I think a lot about how some people are idealistic about going back to simple ways of living, doing the whole homestead thing, only to discover it’s a dang hard way of life. I particularly notice it often spells the end of the couple who decided to try homesteading out, and that makes me wonder how humans had families and lived off the land for hundreds, thousands of years, long before we had grocery stores and office jobs. People used to pull it off so why are we so lousy at it now?
I have to add a disclaimer that, like everything else, I don’t really know what I’m talking about. I’ve just seen several documentaries and read articles, some from the 60’s when there was a big homesteading movement among the hippies, and some more recent ones from the 2010’s, and am basing my opinions off of those. In them, the vast majority of the couples covered wound up splitting within two years of starting the homesteading dream. All the couples said that it was way harder and more work than they had envisioned, and they ended up disagreeing and arguing with their partners a lot. Sometimes they’d split and both quit homesteading, sometimes they’d split and one would leave while the other would stick with it. But probably 90% of the time, the couple split.
At times, I’ve definitely felt drawn to the idea of pulling out from society and eking out a simple life in the woods somewhere. I mean, humans are awful. Human society is even worse. It’s twisted and often doesn’t make any sense. There are so many times I’m disgusted with it and the part I play in it that I just want to withdraw completely from it.
Plus I think it would be really gratifying to be totally self-sufficient. I would feel immense pride in not relying on grocery stores for prepackaged food, and monstrous corporations for electricity.
But that “oh boy, it would be so nice” daydream of homesteading neglects to take into account the countless hours and frustrations of building, maintaining, gardening, hunting, working hard all day, every day, and making do with minimal amenities. And it pains me to admit it but not interacting with other people very often would actually really suck — even for a loathsome jackoff like myself, it’s important to chat with other people and feel some kind of connection.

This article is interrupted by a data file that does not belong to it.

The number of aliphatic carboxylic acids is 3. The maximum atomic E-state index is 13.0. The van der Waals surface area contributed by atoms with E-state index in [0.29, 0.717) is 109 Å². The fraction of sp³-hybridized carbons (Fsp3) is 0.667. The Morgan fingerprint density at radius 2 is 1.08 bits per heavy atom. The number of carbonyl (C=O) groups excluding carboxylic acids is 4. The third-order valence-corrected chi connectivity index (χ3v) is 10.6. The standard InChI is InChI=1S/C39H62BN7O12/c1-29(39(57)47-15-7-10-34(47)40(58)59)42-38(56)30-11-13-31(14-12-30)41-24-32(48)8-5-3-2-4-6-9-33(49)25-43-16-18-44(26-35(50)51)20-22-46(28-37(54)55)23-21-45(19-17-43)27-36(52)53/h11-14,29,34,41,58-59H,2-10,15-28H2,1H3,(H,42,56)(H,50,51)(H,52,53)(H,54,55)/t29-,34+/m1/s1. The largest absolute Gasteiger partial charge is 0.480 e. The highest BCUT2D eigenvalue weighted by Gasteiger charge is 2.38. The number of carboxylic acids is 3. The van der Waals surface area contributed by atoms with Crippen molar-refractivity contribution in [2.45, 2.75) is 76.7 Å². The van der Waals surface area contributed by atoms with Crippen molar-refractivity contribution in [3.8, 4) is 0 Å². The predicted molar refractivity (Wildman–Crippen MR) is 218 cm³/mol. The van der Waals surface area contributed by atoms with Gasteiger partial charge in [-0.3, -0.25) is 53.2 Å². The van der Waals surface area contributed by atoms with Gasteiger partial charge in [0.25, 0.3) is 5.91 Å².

And when it comes down to it, I think just having your partner (and maybe a kid or two) isn’t enough of a social life for most people. We need people we can vent to, people to commiserate with us about things that piss us off. Without friends, it would be too difficult to compartmentalize all the bad feelings and lingering frustrations toward your partner that would occur throughout a grueling 7-day work week — come evening, I’d still be pissed at them for over-watering the vegetables, and they’d still be pissed at me for being a control freak. There would be so many events like those on a daily basis that eventually the relationship would be made of more bad feelings than good, and it would break.
But it didn’t used to be like that. A couple would stick it out back in the black and white photo days. But how? I’m inclined to say there was a larger power imbalance then and the woman simply had to accept her husband’s whims or get the shit beat out of her. Divorce was also not a widely accepted thing then either. The kids were probably as terrified of their father as his wife would have been too. Each family was probably like a miniature dictatorship.
I think that’s how families stuck together through homesteading way back when — through fear and iron-fisted ruling. Once people moved away from that approach to it, once they had the freedom to say “I’m not happy with how this is going” and to leave the situation, they opted for it. So I guess that makes sense. It’s not that people are bigger wimps now than they used to be (well, people definitely are, but I think that’s a secondary issue), it’s more that people no longer feel trapped in whatever life they have ended up in. People realize now that they can leave a bad situation, that there’s no point in sticking it out if they’re miserable.
And I think that’s a good thing. It’s sad because I want to believe that the young idealistic couple will always persevere and triumph, but I’ll settle for the notion that they’re wiser and better at choosing happiness over staying together and being miserable for it.